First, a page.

Well a few long days late I got the results of the US: it was a 8cm solid mass with some cystic components that may or may not be located in the ovary. Solid= bad= not cyst. There were no other malignant-like findings, but with the size and consistency the reporter could not rule out malignancy. Those were the words I took home with me for my vacation "can not rule out malignancy". As pissed as they probably are about it now, I didn't tell either my parents or my sister what was going on. I just wanted to enjoy my Xmas. Plus everyone was already so stressed out- i knew that this would make it worse, even if I meant that I had to hide my anxiety and need to tell them. I did tell some good friends at home and that helped to calm me down. I remember leaving St Louis and Urbana feeling pretty good- I had had a great time hanging out with old friends and family- probably one of the best times I've had visiting. I did sleep a lot when I was there though. I think I woke up at 2pm every afternoon for those 2 weeks. My parents did manage to fatten me up a little bit too. My hip still hurt a lot and I know my parents wondered what was going on with that.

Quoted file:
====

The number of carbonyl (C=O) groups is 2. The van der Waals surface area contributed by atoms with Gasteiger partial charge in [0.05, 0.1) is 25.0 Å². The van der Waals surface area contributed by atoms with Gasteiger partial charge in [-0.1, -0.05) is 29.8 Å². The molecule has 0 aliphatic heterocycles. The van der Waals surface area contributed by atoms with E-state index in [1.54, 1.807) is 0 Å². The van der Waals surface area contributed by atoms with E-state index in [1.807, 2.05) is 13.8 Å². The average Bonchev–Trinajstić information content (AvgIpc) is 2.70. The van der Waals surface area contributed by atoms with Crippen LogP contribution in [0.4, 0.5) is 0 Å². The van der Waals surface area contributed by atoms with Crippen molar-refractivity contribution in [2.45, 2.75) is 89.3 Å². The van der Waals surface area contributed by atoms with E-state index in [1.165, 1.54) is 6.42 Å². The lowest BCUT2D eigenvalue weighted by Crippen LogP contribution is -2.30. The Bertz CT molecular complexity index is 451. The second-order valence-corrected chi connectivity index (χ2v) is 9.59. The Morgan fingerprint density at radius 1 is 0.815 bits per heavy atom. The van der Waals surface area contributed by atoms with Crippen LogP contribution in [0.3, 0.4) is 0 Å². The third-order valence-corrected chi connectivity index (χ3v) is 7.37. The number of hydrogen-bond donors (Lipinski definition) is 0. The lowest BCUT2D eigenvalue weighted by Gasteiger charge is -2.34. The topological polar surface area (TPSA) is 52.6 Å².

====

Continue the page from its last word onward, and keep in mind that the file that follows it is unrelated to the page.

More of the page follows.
At home I was desperate to get in to see the gyno but because of the massive snow storm and Seattle's mismanagement the clinic hadn't been open all week. I was finally able to get an appointment with my PCP who ordered an MRI, and the gyno doc. I had the MRI first which was one of the most boring things I've ever experienced. You lay down on a table and the magnets rotate around you with blaring noise. It took at least an hour and none of the music stations they had for you to listen to were working. After the MRI I picked up the films and took them to meet the gyno for the first time. She did an exam and looked at the MRI and decided that laparascopic surgery was in need to remove the mass. She originally thought that the mass was uterine in origin and we had a long discussion about how much it would suck to have to have C-sections every time I got pregnant. I had always had this desire to go natural childbirth- with no epidural just like my mom did. Having a C-section would ruin that whole experience for me... Dr Gyno changed her mind when she got the results of my CA-125 blood test. The CA-125 is an protein found in ovarian cancer cells. The usual values are from 0-35. Well mine was 420. In pre-menopausal women it is not reliable as a diagnostic or screening test for ovarian cancer, but 80% of menopausal women with high values have stage II, III, and IV ovarian cancer. There are other causes for CA-125 elevations, but the values in these causes are usually much less than my 420. So basically another test that could not rule out malignancy.